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Note: This is a follow-up to my previous question regarding DNS Failover.

The Goal: to make the client's web browser select the next available server if one is down instantly.

I've read somewhere that multiple A records (while not the best solution) is the only "instant failover" solution possible for HTTP/browser-based applications.

Here's the scenario/example:

I have two servers A and B which contains exactly the same content. The IP address of server A is and The IP address of server B is and I have a domain registered at Godaddy. If I want to make use of DNS round robin, which method is best?

Method 1: Do I set my nameserver entries at Godaddy like this?


Method 2: Or do I make Godaddy as my nameserver and add A Records like this:

  1. A @
  2. A @
  3. A @
  4. A @

My question is, will DNS round robin work with either of the two methods? If not then what's the best method to achieve the goal?

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The Goal: to make the client's web browser select the next available server if one is down instantly.

That's generally done by introducing a 3rd server, called a load balancer. The load balancer:

  1. Directs traffic to the 2 web servers.
  2. Monitors the health of the 2 web servers.
  3. Switches traffic to the remaining web server if one fails.

The load balancer itself can be made highly available by using 2 load balancers (LB), i.e. at least 4 servers (2 LB's, 2 webapp servers) in total. However, many smaller shops run with just one load balancer, because they are relatively simpler systems, and will often be very reliable.

Method 1: Do I set my nameserver entries at Godaddy like this? 1. 2. 3. 4.

Absolutely not. The name servers are only used for resolving the IP addresses of the web servers. Keep the name servers for the domain to your registrar/DNS host (GoDaddy) defaults.

Method 2: Or do I make Godaddy as my nameserver and add A Records like this: 1. A @ 2. A @ 3. A @ 4. A @

When DNS Round Robin (DNS RR) is used as part of a high-end failover / high availability setup, then the IP addresses the DNS RR points to are highly available. In other words, each IP address is a virtual IP handled by 2 devices. As a pure high availability solution, without higly available server IPs, DNS RR doesn't work too well. The basic problem is that some clients may continue to use the 'dead' IP address, you're relying on the client doing 'the right thing', and not all clients do. Using a real HTTP load balancer is better.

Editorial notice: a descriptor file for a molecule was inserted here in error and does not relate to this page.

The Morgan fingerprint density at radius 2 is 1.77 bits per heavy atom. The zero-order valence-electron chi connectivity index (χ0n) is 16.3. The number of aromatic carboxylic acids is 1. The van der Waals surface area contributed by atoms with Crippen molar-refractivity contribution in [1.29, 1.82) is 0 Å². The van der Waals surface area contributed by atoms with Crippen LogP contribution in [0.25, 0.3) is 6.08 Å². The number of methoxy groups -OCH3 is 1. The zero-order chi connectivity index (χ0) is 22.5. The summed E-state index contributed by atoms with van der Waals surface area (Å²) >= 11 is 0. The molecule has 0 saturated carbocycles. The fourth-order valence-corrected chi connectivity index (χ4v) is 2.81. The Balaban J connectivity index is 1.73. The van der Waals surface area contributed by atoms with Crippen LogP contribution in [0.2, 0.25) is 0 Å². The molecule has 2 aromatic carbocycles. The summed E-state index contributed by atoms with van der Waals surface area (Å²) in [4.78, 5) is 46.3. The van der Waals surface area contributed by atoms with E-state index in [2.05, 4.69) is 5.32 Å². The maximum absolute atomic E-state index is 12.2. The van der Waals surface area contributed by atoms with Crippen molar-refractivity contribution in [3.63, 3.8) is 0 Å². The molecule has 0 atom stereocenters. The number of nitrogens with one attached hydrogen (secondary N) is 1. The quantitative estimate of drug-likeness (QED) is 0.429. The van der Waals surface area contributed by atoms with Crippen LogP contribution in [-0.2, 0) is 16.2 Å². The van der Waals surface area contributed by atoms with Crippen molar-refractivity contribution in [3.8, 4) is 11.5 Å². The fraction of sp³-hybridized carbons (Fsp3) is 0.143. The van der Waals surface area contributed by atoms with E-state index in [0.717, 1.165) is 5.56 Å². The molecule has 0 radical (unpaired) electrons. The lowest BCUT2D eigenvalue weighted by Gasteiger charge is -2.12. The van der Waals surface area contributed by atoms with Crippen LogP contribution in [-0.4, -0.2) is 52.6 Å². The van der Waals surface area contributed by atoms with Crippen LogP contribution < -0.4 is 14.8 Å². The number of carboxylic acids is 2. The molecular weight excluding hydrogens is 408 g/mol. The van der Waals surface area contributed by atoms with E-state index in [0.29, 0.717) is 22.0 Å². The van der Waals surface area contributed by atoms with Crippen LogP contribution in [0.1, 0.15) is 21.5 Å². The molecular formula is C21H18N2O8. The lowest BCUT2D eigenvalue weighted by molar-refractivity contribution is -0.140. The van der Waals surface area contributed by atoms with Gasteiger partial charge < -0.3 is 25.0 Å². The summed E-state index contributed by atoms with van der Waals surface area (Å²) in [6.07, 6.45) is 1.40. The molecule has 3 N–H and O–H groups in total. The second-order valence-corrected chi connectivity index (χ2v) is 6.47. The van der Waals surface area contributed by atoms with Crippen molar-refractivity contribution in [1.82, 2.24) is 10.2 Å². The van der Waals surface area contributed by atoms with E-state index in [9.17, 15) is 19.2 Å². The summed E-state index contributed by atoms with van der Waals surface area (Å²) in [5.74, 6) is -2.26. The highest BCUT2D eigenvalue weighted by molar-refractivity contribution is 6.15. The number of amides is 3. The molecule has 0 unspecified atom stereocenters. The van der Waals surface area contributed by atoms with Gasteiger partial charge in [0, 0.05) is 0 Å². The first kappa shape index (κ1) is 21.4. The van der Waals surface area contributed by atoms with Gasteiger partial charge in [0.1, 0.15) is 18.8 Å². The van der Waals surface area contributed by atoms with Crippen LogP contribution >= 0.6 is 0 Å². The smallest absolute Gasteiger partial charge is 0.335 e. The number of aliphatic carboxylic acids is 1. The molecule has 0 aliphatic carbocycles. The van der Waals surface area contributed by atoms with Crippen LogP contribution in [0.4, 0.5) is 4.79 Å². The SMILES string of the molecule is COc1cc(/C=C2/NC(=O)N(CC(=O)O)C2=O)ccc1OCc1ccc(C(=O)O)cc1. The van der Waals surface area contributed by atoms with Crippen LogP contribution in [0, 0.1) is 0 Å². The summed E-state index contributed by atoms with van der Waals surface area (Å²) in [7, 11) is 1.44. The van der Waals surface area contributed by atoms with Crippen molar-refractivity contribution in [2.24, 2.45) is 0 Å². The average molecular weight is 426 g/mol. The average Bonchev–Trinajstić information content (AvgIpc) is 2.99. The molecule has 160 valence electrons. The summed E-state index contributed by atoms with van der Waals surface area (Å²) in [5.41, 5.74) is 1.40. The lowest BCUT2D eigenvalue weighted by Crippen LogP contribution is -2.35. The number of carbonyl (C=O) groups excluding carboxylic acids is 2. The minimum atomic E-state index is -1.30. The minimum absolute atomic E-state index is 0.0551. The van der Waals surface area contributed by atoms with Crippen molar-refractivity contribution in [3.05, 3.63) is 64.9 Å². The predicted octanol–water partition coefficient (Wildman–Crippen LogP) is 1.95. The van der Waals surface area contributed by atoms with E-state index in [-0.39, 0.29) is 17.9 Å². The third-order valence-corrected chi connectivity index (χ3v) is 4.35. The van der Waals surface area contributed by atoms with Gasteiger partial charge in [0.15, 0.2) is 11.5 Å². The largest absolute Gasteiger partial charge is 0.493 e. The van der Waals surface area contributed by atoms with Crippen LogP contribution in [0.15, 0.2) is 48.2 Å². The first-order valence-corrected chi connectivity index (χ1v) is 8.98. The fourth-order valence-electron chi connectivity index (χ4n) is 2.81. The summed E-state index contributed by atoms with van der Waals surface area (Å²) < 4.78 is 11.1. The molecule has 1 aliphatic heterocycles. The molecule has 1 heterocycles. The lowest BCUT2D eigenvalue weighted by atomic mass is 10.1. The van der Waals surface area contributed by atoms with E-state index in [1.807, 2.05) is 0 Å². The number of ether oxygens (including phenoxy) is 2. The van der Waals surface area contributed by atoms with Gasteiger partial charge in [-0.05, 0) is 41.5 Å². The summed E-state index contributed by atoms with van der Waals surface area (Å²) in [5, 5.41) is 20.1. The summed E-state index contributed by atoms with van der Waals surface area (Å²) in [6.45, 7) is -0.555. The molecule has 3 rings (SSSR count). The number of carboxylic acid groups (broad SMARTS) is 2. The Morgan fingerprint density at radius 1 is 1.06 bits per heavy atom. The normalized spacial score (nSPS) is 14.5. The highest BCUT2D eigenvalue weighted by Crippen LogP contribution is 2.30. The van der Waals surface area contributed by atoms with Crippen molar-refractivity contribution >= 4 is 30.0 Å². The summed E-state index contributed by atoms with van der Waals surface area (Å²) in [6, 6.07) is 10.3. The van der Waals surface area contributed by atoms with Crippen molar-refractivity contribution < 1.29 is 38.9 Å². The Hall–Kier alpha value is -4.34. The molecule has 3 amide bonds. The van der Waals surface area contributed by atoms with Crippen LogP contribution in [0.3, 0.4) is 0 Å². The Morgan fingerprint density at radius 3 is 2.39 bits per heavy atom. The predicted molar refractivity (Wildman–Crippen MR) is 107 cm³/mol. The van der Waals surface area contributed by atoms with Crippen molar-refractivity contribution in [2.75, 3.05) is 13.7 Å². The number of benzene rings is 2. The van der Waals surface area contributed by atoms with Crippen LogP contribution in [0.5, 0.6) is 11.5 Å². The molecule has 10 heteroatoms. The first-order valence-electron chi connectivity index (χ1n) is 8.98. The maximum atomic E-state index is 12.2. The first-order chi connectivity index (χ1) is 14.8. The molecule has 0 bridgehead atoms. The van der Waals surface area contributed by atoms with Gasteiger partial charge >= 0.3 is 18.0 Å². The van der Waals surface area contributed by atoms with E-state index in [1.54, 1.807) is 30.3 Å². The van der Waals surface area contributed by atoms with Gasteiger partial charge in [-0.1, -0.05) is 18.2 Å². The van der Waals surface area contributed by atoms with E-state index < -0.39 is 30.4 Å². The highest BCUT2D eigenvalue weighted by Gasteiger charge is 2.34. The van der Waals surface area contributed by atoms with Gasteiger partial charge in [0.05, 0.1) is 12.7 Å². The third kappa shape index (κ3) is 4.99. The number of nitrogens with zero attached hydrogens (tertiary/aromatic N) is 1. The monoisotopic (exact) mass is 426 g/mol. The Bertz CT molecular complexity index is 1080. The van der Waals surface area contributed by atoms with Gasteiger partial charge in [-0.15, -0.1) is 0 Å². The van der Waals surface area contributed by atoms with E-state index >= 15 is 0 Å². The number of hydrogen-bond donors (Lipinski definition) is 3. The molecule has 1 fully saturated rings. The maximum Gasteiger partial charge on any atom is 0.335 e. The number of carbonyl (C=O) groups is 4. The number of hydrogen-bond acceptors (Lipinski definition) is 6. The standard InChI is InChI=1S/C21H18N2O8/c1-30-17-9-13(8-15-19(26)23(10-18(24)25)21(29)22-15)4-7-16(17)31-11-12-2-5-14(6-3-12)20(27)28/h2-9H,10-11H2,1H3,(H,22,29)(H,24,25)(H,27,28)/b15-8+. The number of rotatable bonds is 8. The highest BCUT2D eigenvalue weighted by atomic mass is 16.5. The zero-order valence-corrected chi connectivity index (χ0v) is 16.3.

That said, many small websites use DNS RR for load distribution only with good results. It's all about your expectations I guess.

In the DNS RR case, having 2 IP addresses per physical server gives you nothing, only extra complexity. So just use one IP for each server, in your notation:

A @
A @
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You would usually go for the "A record" approach. You can control TTLs too on the A records which some ICANN registrars might ignore on the NS records.

Round Robin DNS is great but beware some browsers (older IEs for example) can cache records for too long so if one of your Web Servers fails and you drop its IP from the published DNS then you might still get a few visitors going to that IP (a pretty small percentage all the same but enough to get a complaint or two). It's very good for load balancing though.

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Since Windows XP SP2, I think that Internet Explorer tries another IP-address if the first IP-address is unreachable. – Jonas Mar 28 '11 at 8:59

What you describe as method1 breaks DNS and provides no failover. DNS records should also have an authoritiative source - there cannot be two conflicting authoritative sources (but there can be multiple copies of the same conf).

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I don't think that your suggestions will fully implement what you're hoping to do.

The A-record approach you've documented will provide all of those IP-addresses as suitable for fetching your content from, so a user's web-browser is free to use any of them. If indeed the particular server that gets chosen is down, then the user's browser may choose to try a different IP-address, but it won't be anywhere near instant.

I'm also dubious about listing multiple IPs for a single server. Suppose that server A is down; if my browser attempts to connect to, then (after a timeout) attempts to connect to then I'll be waiting even longer for content to arrive.

If you truly want reliable fast-failover between web-servers you'll probably want to look into something like HAProxy.

EDIT: Specifically, you'll want a pair of boxes running HAProxy with a "floating" IP-address shared between them. You then run something like Heartbeat on those boxes so that if one of them fails, the other will detect it and automatically take over the "floating" IP-address. Finally, you point your one A-record to the floating-IP (which always points at one or other of the HAProxy instances).

You'll probably find the Stack Overflow Network Configuration interesting/informative.

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But isn't using HAProxy alone will still depend on TTLs, therefore will result with the browser waiting to know the next server IP until cache expires? If that's the case then it will be longer than simply having multiple A records. Perhaps a combination of both HAProxy + multiple A records is the best approach? – IMB Mar 28 '11 at 18:05
I've updated my answer to clarify HAProxy's role. – nickgrim Mar 29 '11 at 8:42

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